This comes straight from a paper that Rudner presented at the GMAC Conference on Computer Adaptive Testing way back in 2007. If question development costs have kept pace with inflation, then each GMAT question would cost somewhere between $1,700 to $3,000 per question in 2016, though that figure could be even higher if shortages of trained psychometricians continue to inflate GMAT development costs.

(Incidentally, I got halfway through a PhD in education policy and psychometrics – the statistical science behind standardized testing – before I came to my senses and realized that I’m much happier as a GMAT tutor than as an academic or psychometrician. If you’re interested in a career in psychometrics, send me an email, and I’ll do my best to help out.)

So yeah: that GMAT question you saw on the latest version of the exam? It might have cost $3000 or more to develop – perhaps 100 times more than a GMAT test-prep company could reasonably spend on each question.

And if that sounds batsh*t crazy – or at least wildly inefficient – it probably isn’t. Actual GMAT test items go through a painstaking cycle of editing, testing (often as “experimental questions” on actual GMAT tests), re-editing, and re-testing before they actually become part of a real GMAT exam. For every question that actually makes its way onto the GMAT, countless others are discarded for any number of reasons. For example, there might be evidence that the discarded GMAT questions were phrased badly, that they don’t seem to capture the skills the GMAT promises to measure, or that they (accidentally) discriminate against GMAT test-takers from certain demographic groups. Much of this testing requires substantial skill and training – and employees with these skills certainly aren’t inexpensive.

You probably know that I’m not particularly impressed by the GMAT’s ability to identify the most talented business leaders, but the GMAT’s creators deserve credit for producing subtle and meticulously phrased questions. How could any GMAT test-prep company possibly produce anything of comparable quality or precision, given test-prep firms’ economic limitations?

So whenever you work through practice tests from major GMAT test-prep companies – or GMAT practice worksheets from an obscure little GMAT tutor dude in Colorado – remember to take your results with a huge grain of salt. Sure, our “knockoff” GMAT questions can probably help you build skills, but none of us can ever give you a truly accurate GMAT practice test – simply because none of us will ever be able to afford to do so if we actually want to keep our doors open.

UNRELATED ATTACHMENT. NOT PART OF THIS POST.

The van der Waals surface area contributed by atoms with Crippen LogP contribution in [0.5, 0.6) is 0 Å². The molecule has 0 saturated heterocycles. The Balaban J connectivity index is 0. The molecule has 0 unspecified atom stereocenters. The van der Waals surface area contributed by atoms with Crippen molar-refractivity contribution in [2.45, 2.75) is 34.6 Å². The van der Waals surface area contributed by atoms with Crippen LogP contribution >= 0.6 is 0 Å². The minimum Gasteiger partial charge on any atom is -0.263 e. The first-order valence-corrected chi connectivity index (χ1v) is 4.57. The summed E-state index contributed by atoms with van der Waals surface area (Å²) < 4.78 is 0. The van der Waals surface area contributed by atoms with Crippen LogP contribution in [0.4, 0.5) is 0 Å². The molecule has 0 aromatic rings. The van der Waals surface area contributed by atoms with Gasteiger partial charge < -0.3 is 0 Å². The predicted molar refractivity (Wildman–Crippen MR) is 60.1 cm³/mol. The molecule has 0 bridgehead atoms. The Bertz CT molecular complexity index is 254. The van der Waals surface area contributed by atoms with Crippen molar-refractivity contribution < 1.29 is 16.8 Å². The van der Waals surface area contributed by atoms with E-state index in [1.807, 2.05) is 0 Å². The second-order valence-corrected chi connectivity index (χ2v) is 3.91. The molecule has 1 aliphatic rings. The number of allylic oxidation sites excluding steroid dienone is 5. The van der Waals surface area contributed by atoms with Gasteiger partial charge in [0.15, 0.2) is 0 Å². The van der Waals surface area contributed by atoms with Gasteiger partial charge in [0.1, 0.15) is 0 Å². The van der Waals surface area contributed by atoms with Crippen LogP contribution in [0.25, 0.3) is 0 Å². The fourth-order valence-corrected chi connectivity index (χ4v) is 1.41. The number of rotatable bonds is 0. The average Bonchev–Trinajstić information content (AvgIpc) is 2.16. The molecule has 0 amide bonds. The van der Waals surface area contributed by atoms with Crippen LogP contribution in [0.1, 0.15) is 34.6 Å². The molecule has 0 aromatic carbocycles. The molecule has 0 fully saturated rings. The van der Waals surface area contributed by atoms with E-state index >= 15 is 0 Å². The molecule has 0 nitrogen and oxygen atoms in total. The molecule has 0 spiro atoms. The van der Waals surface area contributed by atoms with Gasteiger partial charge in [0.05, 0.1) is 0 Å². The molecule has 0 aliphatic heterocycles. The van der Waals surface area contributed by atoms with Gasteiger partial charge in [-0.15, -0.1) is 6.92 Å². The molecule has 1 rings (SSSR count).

Inflated GMAT scores… and deflated quant percentiles

 

In the most-commented GMAT blog post I’ve ever written, I argued that the so-called “80th percentile rule” – the idea that top-tier MBA applicants need to score above the 80th percentile on both the GMAT quant and the GMAT verbal section – is mostly a myth.

Why? Well, the unfortunate truth is that GMAT quant scores have increased dramatically in recent years, and you’d now need to earn a 50 (!) on the GMAT quant section to score above the 80th percentile, according to the most recent GMAT data. Here, check this out:

From mba.com. http://www.mba.com/us/the-gmat-exam/gmat-exam-scoring/your-score-report/what-percentile-rankings-mean.aspx#tab4. Retrieved October 3, 2016.

From mba.com, based on 2013-15 GMAT data. Retrieved on October 3, 2016.

Plenty of things are alarming here. When the GMAT score scale was originally designed, the average quant score was supposed to be 30. Now a quant score of 30 is just the 20th percentile (!!), and the mean GMAT quant score is a 39 – a whopping nine points higher than it “should be” if the GMAT score distribution were actually a bell curve, as originally intended.